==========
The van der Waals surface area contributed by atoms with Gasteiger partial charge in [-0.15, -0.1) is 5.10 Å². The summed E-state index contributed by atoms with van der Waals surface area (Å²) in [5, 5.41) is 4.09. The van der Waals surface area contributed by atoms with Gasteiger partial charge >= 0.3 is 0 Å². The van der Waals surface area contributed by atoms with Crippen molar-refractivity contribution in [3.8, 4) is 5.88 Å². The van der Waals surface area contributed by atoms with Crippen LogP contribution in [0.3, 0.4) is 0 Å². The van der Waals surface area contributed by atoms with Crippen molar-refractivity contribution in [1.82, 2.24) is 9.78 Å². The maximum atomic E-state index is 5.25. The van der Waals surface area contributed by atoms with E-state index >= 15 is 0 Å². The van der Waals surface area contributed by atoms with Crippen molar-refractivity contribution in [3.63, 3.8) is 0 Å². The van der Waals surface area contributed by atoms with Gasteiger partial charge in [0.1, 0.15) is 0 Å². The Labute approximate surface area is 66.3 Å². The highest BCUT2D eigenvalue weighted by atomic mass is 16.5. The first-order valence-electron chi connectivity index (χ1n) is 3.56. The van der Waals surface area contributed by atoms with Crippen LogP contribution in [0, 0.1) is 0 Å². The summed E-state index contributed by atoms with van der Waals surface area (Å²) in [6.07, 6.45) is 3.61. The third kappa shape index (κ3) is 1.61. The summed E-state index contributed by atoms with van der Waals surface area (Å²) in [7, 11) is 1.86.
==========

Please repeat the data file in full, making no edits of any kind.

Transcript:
The van der Waals surface area contributed by atoms with Gasteiger partial charge in [-0.15, -0.1) is 5.10 Å². The summed E-state index contributed by atoms with van der Waals surface area (Å²) in [5, 5.41) is 4.09. The van der Waals surface area contributed by atoms with Gasteiger partial charge >= 0.3 is 0 Å². The van der Waals surface area contributed by atoms with Crippen molar-refractivity contribution in [3.8, 4) is 5.88 Å². The van der Waals surface area contributed by atoms with Crippen LogP contribution in [0.3, 0.4) is 0 Å². The van der Waals surface area contributed by atoms with Crippen molar-refractivity contribution in [1.82, 2.24) is 9.78 Å². The maximum atomic E-state index is 5.25. The van der Waals surface area contributed by atoms with E-state index >= 15 is 0 Å². The van der Waals surface area contributed by atoms with Crippen molar-refractivity contribution in [3.63, 3.8) is 0 Å². The van der Waals surface area contributed by atoms with Gasteiger partial charge in [0.1, 0.15) is 0 Å². The Labute approximate surface area is 66.3 Å². The highest BCUT2D eigenvalue weighted by atomic mass is 16.5. The first-order valence-electron chi connectivity index (χ1n) is 3.56. The van der Waals surface area contributed by atoms with Crippen LogP contribution in [0, 0.1) is 0 Å². The summed E-state index contributed by atoms with van der Waals surface area (Å²) in [6.07, 6.45) is 3.61. The third kappa shape index (κ3) is 1.61. The summed E-state index contributed by atoms with van der Waals surface area (Å²) in [7, 11) is 1.86.